Saturday, 11 April 2015

Libya and Lockerbie compensation

[What follows is taken from a report headlined Diplomatic row threatens payout in Lockerbie compensation deal which was published in The Herald on this date in 2005:]

A lawyer representing relatives of victims of the Lockerbie bombing last night expressed optimism that they would receive a final compensation payment, despite a row between the US and Libyan governments which threatens the settlement.

The hopes expressed by Peter Watson, a Glasgow solicitor-advocate, followed news that the Libyan Central Bank had withdrawn a payment of £277m intended for relatives of 270 people killed in the bombing of Pan Am Flight 103 in December 1988.

No reason was given for the withdrawal of the money, intended as a final instalment of £1.1m per family.

Libya, which has acknowledged responsibility for the bombing, is understood to have already paid each family £4.4m in compensation after the US and the United Nations agreed to lift sanctions. [RB: Libya has not “acknowledged responsibility for the bombing”; what it has done is “accept responsibility for the actions of its officials”.]

The US State Department, however, has not removed Libya from its list of states that sponsor terrorism - the condition Libya set for the final payment. The State Department has refused to comment.

In September, George W Bush signed an order removing a ban on commercial air services to Libya and released £720m in Libyan assets in recognition of steps it had taken to eliminate its programme for weapons of mass destruction. The move was seen as the trigger for the release of more than £560m in compensation to relatives of victims of the bombing.

Under the terms of a compensation deal involving the US, British and Libyan governments, each victim's family was to receive pounds £7m - 40 per cent to be paid when UN sanctions were lifted, and a further 40 per cent once US sanctions were ended.

The final 20 per cent was to have been paid when Libya was removed from the State Department's list of countries that sponsor international terrorism.

Before the weekend, Libya had paid 80 per cent of the agreed compensation. The final 20-per cent (£277m), which was held in the Bank of International Settlements in Geneva, was due to have been paid at the end of February.

However, Mr Watson explained last night: "In terms of the agreement that was reached, the money was due to go back to Libya in the absence of all of the requirements of the agreement being satisfied.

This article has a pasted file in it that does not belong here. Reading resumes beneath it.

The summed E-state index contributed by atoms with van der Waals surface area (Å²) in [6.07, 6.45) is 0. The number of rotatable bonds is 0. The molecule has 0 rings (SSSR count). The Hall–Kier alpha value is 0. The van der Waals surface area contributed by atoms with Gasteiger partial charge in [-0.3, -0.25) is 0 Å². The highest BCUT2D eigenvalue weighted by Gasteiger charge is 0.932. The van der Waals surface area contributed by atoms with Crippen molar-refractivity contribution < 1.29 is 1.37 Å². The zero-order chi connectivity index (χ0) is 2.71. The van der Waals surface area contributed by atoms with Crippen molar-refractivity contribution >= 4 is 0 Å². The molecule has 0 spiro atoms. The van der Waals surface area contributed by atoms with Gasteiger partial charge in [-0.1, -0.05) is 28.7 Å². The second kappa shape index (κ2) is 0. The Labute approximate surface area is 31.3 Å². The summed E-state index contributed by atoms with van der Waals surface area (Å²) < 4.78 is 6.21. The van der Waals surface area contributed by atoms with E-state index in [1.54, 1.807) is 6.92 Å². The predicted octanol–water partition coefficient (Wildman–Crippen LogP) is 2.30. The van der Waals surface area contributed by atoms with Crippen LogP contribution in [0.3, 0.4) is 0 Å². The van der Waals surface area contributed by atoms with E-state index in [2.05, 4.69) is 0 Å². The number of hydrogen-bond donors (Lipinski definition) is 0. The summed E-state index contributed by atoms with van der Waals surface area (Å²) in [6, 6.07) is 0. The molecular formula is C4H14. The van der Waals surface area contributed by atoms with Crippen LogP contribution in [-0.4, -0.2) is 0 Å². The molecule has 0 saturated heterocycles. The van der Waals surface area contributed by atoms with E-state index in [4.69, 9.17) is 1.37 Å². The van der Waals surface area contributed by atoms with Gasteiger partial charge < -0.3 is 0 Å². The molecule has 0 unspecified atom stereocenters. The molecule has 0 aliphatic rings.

"The US, for the moment, has not removed Libya from the list of states that sponsor terrorism.

"As a result, the final part of the payment has not been paid.
The parties involved continue to meet and hope that a mechanism will be found to complete the payment and reach a settlement."
Jim Swire, a spokesman for the UK Families Flight 103 Group, said: "Libya appears to have stuck to its part of the agreement. We need an answer from the US as to why Libya's name remains on its list of countries that sponsor international terrorism."
A spokeswoman for the Foreign Office said: "The UK families remain a priority. We hope the compensation paid allows the families some comfort on Lockerbie, although we recognise they remain committed to finding the truth about the bombing."
[RB: The final tranche was eventually paid over by Libya at the end of October 2008, Libya having been removed from the US list of state sponsors of terrorism in mid-2006.]

1 comment:

  1. [RB: Libya has not “acknowledged responsibility for the bombing”; what it has done is “accept responsibility for the actions of its officials”.]

    And it of course would not _matter whether an acknowledgement was made.
    In politics, a statement means: "we see it as the best thing to do to say this".

    We are not talking about a schoolkid that breaks down and confess for the matter of truth, justice and forgiveness.

    Libya had an embargo-gun against their head. They would (however guilty or not) issue the least-incriminating statement that would be accepted to lift it. This was it.

    SCCRC said
    '6.3 The Commission also took into account a letter submitted by Libya to the United Nations Security Council in 2003 in which it accepted “responsibility for the actions of its officials” in the “Lockerbie incident”. However, as the Commission did not view the letter as amounting to confirmation by Libya of the applicant’s guilt, it did not believe that its terms justified refusing his case in the interests of justice.'

    SCCRC would not have needed to go into the details. They could simply have stated that in evaluation of the guilt of Megrahi, official governmental statements have no value what so ever, unless, of course, that a statement strongly contrasts to any trivial motive you could find for making it.